Reppert's Proof That Bill Clinton Was Right
Victor Reppert sends this logical tidbit:
1. Going to class is pointless.
2. An unsharpened pencil is pointless.
Therefore, 3. Going to class is an unsharpened pencil.
The Clintonian thesis Reppert had in mind was presumably the one to the effect that "It all depends on what the meaning of 'is' is." Both premises in the above 'argument' feature the 'is' of predication, while the conclusion sports an 'is' of identity. And if I may read into Reppert's laconic e-mail message a bit, he is suggesting that the formal fallaciousness of the pencil argument derives from the shift from predication statements to an identity statement.
This suggests the following rule: One cannot validly infer an identity statement from a premise set none of whose members is an identity statement. Call this Reppert's Rule. Is it true? Consider the following argument:
4. Socrates is Socrates-identical.
5. The teacher of Plato is Socrates-identical.
6. Therefore, Socrates is the teacher of Plato.
(4) and (5) are both predications, not identity statements: both appear to predicate a property, the property of Socrates-identity, of their subjects. And yet the argument is valid. We appear to have a counterexample to Reppert's Rule.
Of course, there is something fishy about haecceity-properties such as Socrates-identity pace Alvin Plantinga. (I have a blog post in the works on this very topic). But what about this argument:
7. Socrates and the teacher of Plato exemplify all the same (non-haecceity) properties.
8. If x and y exemplify all the same (non-haecceity) properties, then x = y.
9. Therefore, Socrates is the teacher of Plato.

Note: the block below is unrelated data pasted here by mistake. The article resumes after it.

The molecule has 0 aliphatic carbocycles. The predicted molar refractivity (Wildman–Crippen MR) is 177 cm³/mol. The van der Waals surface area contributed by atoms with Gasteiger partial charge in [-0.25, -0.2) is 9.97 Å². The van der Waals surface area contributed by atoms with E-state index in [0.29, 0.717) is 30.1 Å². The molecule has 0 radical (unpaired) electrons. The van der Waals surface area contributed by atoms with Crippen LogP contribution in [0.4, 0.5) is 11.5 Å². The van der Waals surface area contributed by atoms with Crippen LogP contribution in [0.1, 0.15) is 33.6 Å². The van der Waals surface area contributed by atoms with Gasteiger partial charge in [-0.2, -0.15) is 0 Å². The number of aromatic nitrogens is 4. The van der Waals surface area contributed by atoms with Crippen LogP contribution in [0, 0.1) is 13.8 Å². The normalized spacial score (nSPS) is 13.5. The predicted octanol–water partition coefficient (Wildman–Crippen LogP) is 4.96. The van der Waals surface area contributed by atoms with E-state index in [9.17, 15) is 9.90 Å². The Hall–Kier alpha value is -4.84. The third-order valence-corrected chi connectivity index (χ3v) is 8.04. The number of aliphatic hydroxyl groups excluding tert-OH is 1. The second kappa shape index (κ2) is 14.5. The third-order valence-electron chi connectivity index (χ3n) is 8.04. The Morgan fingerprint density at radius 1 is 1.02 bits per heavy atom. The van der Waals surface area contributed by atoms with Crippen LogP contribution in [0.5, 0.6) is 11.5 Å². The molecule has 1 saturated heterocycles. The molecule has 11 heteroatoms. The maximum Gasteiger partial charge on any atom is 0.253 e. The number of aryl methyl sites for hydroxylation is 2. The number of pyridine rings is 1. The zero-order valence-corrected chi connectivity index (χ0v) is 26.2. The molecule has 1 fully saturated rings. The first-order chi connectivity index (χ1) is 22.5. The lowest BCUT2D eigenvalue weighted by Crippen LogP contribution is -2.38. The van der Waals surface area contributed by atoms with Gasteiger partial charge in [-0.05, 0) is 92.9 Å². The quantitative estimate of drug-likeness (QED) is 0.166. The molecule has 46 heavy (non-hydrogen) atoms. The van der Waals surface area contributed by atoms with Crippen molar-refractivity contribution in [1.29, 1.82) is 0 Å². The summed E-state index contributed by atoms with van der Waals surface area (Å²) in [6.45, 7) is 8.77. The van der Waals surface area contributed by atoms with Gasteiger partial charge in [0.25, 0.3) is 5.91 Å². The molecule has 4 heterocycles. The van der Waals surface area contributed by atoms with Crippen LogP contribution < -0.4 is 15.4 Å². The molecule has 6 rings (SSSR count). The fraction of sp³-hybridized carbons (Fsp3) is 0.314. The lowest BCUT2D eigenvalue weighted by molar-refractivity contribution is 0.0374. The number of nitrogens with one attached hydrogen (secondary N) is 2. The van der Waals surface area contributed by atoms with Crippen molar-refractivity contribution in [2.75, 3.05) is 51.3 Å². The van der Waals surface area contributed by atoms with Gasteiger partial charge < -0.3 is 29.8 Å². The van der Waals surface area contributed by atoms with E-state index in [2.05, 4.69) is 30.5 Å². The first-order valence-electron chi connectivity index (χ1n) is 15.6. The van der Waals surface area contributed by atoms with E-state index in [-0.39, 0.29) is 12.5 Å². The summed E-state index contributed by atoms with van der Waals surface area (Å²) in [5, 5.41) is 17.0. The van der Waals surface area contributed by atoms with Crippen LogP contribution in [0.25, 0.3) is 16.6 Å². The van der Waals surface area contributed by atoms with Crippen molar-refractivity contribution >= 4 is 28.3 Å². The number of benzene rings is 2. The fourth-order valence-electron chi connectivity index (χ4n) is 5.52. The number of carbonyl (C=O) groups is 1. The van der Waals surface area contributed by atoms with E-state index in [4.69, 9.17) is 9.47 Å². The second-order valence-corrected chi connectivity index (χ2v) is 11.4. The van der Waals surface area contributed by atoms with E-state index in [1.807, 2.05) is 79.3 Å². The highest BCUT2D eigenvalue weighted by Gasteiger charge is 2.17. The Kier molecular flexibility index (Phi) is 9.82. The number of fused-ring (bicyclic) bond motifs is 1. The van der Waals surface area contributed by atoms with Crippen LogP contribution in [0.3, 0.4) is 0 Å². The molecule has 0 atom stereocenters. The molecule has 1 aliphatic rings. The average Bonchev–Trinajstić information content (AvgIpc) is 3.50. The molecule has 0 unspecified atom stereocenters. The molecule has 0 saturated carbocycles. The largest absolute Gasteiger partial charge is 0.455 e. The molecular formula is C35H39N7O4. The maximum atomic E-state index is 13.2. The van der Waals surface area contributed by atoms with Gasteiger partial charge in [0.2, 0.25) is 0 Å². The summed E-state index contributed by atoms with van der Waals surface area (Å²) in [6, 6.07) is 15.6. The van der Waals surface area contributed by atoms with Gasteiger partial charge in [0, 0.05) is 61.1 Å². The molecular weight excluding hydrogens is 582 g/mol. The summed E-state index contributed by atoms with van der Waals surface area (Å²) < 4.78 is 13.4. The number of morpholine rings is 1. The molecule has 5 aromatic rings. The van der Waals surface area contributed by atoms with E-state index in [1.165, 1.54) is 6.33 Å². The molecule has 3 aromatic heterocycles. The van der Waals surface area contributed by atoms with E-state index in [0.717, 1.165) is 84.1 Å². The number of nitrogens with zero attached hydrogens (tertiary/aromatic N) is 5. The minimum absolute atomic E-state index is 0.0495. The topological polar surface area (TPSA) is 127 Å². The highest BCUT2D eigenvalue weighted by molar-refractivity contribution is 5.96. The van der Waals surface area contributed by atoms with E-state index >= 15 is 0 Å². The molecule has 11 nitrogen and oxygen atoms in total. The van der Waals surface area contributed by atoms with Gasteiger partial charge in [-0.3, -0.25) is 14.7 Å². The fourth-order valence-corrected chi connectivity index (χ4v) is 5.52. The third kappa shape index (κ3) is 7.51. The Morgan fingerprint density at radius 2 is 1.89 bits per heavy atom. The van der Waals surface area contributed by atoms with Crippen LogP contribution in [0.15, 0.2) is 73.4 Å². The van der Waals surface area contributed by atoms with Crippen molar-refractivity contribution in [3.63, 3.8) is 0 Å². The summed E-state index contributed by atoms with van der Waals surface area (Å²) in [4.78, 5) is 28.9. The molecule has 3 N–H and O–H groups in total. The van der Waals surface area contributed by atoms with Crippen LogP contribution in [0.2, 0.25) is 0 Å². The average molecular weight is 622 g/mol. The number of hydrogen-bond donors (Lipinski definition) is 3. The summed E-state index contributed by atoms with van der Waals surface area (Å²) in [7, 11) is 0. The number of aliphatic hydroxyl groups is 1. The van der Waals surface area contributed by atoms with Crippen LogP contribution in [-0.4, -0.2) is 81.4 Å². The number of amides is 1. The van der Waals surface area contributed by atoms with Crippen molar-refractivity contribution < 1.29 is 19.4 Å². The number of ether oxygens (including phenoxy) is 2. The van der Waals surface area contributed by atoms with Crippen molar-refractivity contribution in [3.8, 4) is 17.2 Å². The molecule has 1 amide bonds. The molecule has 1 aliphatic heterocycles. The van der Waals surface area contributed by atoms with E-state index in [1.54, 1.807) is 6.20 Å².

This is a valid argument in which the conclusion, but neither premise, is an identity statement. So this appears to be a clear counterexample to Reppert's Rule.
So what is wrong with the pencil argument? Classically, it can be viewed as falling afoul of one or the other of two rules. First, it contains an undistributed middle term. With a little massaging, the argument assumes this form:
Every S is M
Every P is M
Ergo, Every S is P. This form is easily shown to be invalid.
Second, and more to the point, the pencil argument involves the informal fallacy of equivocation: 'Pointless' is being used in two senses. Interestingly enough, this so-called informal fallacy can be depicted as a formal fallacy, namely the dreaded quaternio terminorum, or four-term fallacy:
Every S is M
Every P is N
Ergo, Every S is P.
Here there is a lack of a middle term as opposed to an undistributed middle term.
So how should we diagnose the pencil argument? I would say it commits the four-term fallacy, or equivalently, it involves an equivocation. As far as I can see, however, the problem is not that 'is' in the conclusion is the 'is' of identity while instances of 'is' in the premises are instances of the 'is' of predication.
Clinton was right in the central ontological pronouncement of his presidency: Much depends on what the meaning of 'is' is -- but not the validity/invalidity of the pencil argument.